BY: DAKOTA DAHL
Starring: Pancho Moler, Courtney Gaines, P.J. Soles
Directed by: Josh Hasty
Written by: Josh Hasty
Epic Pictures / Local Boogeyman Productions
The tone for Candy Corn is set almost immediately as we are shown four unrepentantly shitty teenagers with the most punchable faces ever while they gleefully plan the assault of a handicapped boy. The director, Josh Hasty (In Hell Everybody Loves Popcorn, 31), goes to great pains to show how detestable these youths are, mostly through the sad facial hair of the “cute” one of the group. Seriously, this mustache is so gross and depressing I thought it was written by Cormac McCarthy.
Anyways, the four teens and their pet mustache are soon joined by a depressing, depraved sad sack of sleaze by the name of Gus, played by the incomprehensible Sky Elobar. Sky is somehow equally as repugnant as his character from The Greasy Strangler. They set in motion a plan to rough up this poor kid at night, while he is working at a travelling circus. Yes, before you ask, there’s going to be a freakshow.
“The boy comes back, but as always, he comes back wrong.”
After the boy’s assault goes awry (see: murder), the carnival owner does some folksy backwoods black magic involving a spooky rubber mask to the poor boy’s corpse. Like a freakshow version of the Pumpkinhead ritual, the boy comes back, but as always, he comes back wrong.
This movie is jam packed with memorable and charmingly awful characters like a pillow case bursting with Halloween candy. Oddly, the town’s sheriff is played by Courtney Gains (The ‘Burbs, Back to the Future), who I most remember as a smug pedophile in L.A. Noire, which should give you a good idea of what kind of character his look naturally conveys. Having a face that screams “amber alert” isn’t exactly my first choice to convey law enforcement, so I believe it was a deliberate choice by the director. It was probably the director’s way of letting us know that there aren’t a lot of likable people in this story, which is a hint to not get too attached to very many characters.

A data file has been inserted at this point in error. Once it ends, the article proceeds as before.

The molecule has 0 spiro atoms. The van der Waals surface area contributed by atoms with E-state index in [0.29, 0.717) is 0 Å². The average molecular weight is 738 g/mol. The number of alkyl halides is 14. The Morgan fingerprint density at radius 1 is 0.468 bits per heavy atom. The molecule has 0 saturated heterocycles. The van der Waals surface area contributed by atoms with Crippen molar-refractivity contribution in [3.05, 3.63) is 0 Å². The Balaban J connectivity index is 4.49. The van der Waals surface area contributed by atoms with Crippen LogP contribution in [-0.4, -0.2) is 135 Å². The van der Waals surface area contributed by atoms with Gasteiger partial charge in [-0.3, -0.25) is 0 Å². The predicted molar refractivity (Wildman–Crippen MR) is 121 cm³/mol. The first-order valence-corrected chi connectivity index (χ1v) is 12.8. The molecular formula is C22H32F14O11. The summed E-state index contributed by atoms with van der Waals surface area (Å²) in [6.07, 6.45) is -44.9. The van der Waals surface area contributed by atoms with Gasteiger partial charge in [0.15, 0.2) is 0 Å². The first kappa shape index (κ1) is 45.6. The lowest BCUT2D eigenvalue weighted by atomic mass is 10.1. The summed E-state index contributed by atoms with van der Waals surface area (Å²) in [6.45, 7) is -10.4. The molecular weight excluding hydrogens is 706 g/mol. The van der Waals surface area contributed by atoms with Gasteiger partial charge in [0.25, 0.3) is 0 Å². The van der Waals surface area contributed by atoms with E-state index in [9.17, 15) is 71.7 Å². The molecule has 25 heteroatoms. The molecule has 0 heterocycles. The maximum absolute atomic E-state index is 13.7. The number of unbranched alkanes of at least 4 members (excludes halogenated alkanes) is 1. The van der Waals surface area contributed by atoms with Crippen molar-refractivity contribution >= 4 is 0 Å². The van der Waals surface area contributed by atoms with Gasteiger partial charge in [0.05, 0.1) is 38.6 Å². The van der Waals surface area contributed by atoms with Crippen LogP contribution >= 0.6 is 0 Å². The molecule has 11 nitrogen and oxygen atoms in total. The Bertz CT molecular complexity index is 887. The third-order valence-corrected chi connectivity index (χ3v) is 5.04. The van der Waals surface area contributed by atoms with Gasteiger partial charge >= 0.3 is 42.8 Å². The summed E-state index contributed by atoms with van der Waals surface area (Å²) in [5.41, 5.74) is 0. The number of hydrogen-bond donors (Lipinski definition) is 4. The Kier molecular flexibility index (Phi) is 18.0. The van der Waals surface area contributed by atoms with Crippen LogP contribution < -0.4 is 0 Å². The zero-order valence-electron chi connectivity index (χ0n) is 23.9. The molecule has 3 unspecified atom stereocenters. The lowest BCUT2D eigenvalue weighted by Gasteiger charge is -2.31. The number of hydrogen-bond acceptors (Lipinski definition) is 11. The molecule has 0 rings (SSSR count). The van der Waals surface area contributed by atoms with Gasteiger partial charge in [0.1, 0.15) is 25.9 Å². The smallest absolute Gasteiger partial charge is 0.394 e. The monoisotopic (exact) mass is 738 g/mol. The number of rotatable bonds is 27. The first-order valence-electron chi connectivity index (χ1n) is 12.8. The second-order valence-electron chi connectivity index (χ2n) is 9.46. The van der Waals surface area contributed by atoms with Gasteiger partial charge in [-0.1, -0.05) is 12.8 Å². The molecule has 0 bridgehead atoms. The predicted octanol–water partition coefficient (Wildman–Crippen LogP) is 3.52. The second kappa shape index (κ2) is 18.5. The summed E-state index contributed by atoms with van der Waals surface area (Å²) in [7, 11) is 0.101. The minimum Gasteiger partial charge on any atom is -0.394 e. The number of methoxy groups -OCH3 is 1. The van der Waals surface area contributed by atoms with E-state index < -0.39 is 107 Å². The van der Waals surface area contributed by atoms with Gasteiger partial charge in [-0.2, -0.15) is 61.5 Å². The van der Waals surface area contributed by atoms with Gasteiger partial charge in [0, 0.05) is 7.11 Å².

Playing against type, but doing it masterfully, Tony Todd (Candyman, Night of the Living Dead) is genuinely one of the only voices of morality and reason in this film. I’d say he was sadly under utilized, but that’s just me, who could watch Tony Todd wash the dishes or fold laundry for two hours and think it was resplendent. Although, watching Todd get aggressively smack talked by someone two feet smaller than him is an incredible juxtaposition, which totally justifies his role in this film.
Said smack talk is delivered by the earlier mentioned carnival owner, a melodramatic little person in perpetual corpse paint aptly named Dr. Death (although his off-stage name is the equally disturbing Lester.) Lester is played by the compelling Pancho Moler (31, American Horror Story), who chews the scenery like it owes him money, which works in a film this self-aware. Lester claims that he will never die, which is probably just a flair for the dramatic, but he did manage to bring a kid back from the dead, so who knows?
Adding to this fantastic freakshow, Candy Corn has a bombastic soundtrack composed by Michael Brooker (31) as well as the director, Hasty. Having the director add their flair to the composition is a staple of great horror music since Carpenter’s Halloween. It’s dramatic when it needs to convey loss, it’s gloomy when death is right around the corner and bizarre when things get soul/skull crushing. Every scene is accompanied by a fitting and fun score that perfectly exemplifies the mood while drastically enhancing it. A true testament to the skill of both composers.
A supernatural slasher that wears its inspirations on its sleeves by having P.J. Soles (Halloween, Carrie) in a fun cameo, Candy Corn is a surprisingly fun and entertaining film. While it may unabashedly recreate the feel and tones from horror movies of yesteryear, it doesn’t rely on nostalgia as a crutch. And despite seeming like your standard horror fair the film actually has one or two twists up its sleeve to really flesh out the narrative. To also keep you off kilter, sometimes the gore is understated with an off screen mutilation, then next thing you know, someone’s spine is pulled out like a small-town Predator.
A lunatic love letter to all the carnival and candy killers that paved the way before it, Candy Corn delivers on everything it promises it would be. This is a guilty pleasure revenge flick that has you rooting for the underdog, or at least rooting against his victims. Josh Hasty combines a lot of tropes, like dickhead teenagers, freakshows, small town charm, inept cops, loping masked killers and rural black magic, but although these ingredients aren’t new, he combines them into a tasty yet bloody candy corn pie.
And again, I can not understate how awful that kid’s mustache is. Watch it and see for yourself.